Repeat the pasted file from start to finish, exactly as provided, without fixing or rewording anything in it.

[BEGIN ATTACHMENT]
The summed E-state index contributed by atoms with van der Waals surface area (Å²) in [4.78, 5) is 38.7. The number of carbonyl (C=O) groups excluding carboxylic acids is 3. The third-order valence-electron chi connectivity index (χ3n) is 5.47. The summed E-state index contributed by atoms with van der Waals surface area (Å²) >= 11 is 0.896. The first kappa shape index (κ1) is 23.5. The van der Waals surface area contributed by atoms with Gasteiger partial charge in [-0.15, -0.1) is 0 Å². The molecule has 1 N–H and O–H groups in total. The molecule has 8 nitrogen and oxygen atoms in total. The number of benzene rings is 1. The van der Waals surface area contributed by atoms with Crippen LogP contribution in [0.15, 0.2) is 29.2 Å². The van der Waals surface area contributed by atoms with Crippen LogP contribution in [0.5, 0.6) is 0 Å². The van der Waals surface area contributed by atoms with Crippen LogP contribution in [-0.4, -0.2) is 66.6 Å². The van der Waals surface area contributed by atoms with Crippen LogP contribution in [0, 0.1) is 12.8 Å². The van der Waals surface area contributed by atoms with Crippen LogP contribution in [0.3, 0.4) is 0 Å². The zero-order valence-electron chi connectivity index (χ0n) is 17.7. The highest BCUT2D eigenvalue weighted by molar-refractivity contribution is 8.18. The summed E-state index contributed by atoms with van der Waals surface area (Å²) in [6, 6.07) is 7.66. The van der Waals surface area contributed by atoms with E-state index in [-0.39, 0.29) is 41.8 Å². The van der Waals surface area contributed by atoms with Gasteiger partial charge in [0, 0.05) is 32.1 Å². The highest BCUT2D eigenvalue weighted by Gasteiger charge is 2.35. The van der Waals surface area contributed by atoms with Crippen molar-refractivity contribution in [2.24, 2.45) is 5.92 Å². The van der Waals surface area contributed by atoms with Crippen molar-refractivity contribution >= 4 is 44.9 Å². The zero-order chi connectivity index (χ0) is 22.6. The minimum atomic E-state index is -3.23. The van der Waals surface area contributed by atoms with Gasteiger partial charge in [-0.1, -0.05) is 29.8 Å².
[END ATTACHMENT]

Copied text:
The summed E-state index contributed by atoms with van der Waals surface area (Å²) in [4.78, 5) is 38.7. The number of carbonyl (C=O) groups excluding carboxylic acids is 3. The third-order valence-electron chi connectivity index (χ3n) is 5.47. The summed E-state index contributed by atoms with van der Waals surface area (Å²) >= 11 is 0.896. The first kappa shape index (κ1) is 23.5. The van der Waals surface area contributed by atoms with Gasteiger partial charge in [-0.15, -0.1) is 0 Å². The molecule has 1 N–H and O–H groups in total. The molecule has 8 nitrogen and oxygen atoms in total. The number of benzene rings is 1. The van der Waals surface area contributed by atoms with Crippen LogP contribution in [0.15, 0.2) is 29.2 Å². The van der Waals surface area contributed by atoms with Crippen LogP contribution in [0.5, 0.6) is 0 Å². The van der Waals surface area contributed by atoms with Crippen LogP contribution in [-0.4, -0.2) is 66.6 Å². The van der Waals surface area contributed by atoms with Crippen LogP contribution in [0, 0.1) is 12.8 Å². The van der Waals surface area contributed by atoms with Crippen LogP contribution in [0.3, 0.4) is 0 Å². The zero-order valence-electron chi connectivity index (χ0n) is 17.7. The highest BCUT2D eigenvalue weighted by molar-refractivity contribution is 8.18. The summed E-state index contributed by atoms with van der Waals surface area (Å²) in [6, 6.07) is 7.66. The van der Waals surface area contributed by atoms with E-state index in [-0.39, 0.29) is 41.8 Å². The van der Waals surface area contributed by atoms with Gasteiger partial charge in [0, 0.05) is 32.1 Å². The highest BCUT2D eigenvalue weighted by Gasteiger charge is 2.35. The van der Waals surface area contributed by atoms with Crippen molar-refractivity contribution in [2.24, 2.45) is 5.92 Å². The van der Waals surface area contributed by atoms with Crippen molar-refractivity contribution >= 4 is 44.9 Å². The zero-order chi connectivity index (χ0) is 22.6. The minimum atomic E-state index is -3.23. The van der Waals surface area contributed by atoms with Gasteiger partial charge in [-0.1, -0.05) is 29.8 Å².